Saturday, May 28, 2005

Intellectual Property

This blog will be fast, as I snatch a few minutes from the fiction story I’m concocting. There are multiple mysteries whose solutions I’m not sure about yet, nor if they can hang together. But what fun would an exercise like this be without the suggestion that the novel—well hung or a shreddy embarrassment—is obsolete? Last Sunday a panel assembled here to send the noble-but-dying thing off on an ice floe. Not everyone waved goodbye. The consummately gifted Myla Goldberg did not care if the novel was dead or if it no longer occupied the bull’s eye section of the public conversation. She was writing novels. “There’s alchemy in fiction between the writer and reader. The reader is changed, becomes sad by reading about sad events. The novel gets to draw on anything it wants to. The toolbox is unlimited.” Her next book is due out this fall. Three surpassingly intelligent and talented male writers were also on the panel: Tom Bissell, Josh Tyree, and Morgan Meis. Several expressed concern that writers might be dedicating their time and ambition to literary forms not that many people care about anymore. They go to nonfiction, among other venues, to check out the ways we live now. How many fiction readers are enough? If you throw a party that not everyone tries to crash, can you still get down? Maybe the smartest people around are devising computer programs that learn, and motion sensing technology, and nanobots that swim in blood and detect illnesses before they materialize. But doesn’t someone still have to mop up, giving form to tensions there are no answers or consolations for?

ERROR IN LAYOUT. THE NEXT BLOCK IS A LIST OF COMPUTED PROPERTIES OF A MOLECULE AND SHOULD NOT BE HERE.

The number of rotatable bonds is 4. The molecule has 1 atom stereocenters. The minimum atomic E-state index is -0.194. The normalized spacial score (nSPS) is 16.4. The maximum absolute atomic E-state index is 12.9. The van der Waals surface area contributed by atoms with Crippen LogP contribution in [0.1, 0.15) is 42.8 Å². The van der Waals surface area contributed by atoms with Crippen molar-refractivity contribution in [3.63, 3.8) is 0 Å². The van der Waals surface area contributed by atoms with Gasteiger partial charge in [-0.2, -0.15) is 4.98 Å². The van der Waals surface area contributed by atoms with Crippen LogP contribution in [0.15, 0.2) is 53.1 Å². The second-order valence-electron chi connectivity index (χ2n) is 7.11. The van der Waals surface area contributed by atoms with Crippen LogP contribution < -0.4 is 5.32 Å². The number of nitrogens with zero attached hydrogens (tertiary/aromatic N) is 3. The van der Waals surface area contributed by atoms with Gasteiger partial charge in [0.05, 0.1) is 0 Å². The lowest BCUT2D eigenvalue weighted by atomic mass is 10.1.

Speaking of mopping, maintenance of the Flux kitchen has improved. The table has been refinished, though the varnish wasn’t entirely dry when it was hauled back inside and two containers placed on top embossed the texts: Support Bottom, advice it is useful to be reminded of. A fair number of penis people have lately been sighted wielding sponges and paper towels at strategic sites. I’m not saying you should come here and eat on the floor or anything.


At 6:13 PM, Blogger Aisha said...

Hi Laurie- This apathy towards novels seems to be correlated with the trend towards TV viewing of epic proportions by today's society. Why read a novel when you can lay camatose infront of a couch only having to touch a finger now and then between comnmercials? I want to write a "memoir" so to speak, sort of like the "Nanny Diaries" but of my experiences teaching in the public school system, yet I wonder how difficult it would be to market such a book when so few people read, period.

At 11:21 AM, Anonymous Anonymous said...

Sorry I haven't responded, but outside the Flux Factory, the real world of family raising goes on apace and leaves little time. But, it's great living your intense literary/camping out life vicariously! Avanti. Lee


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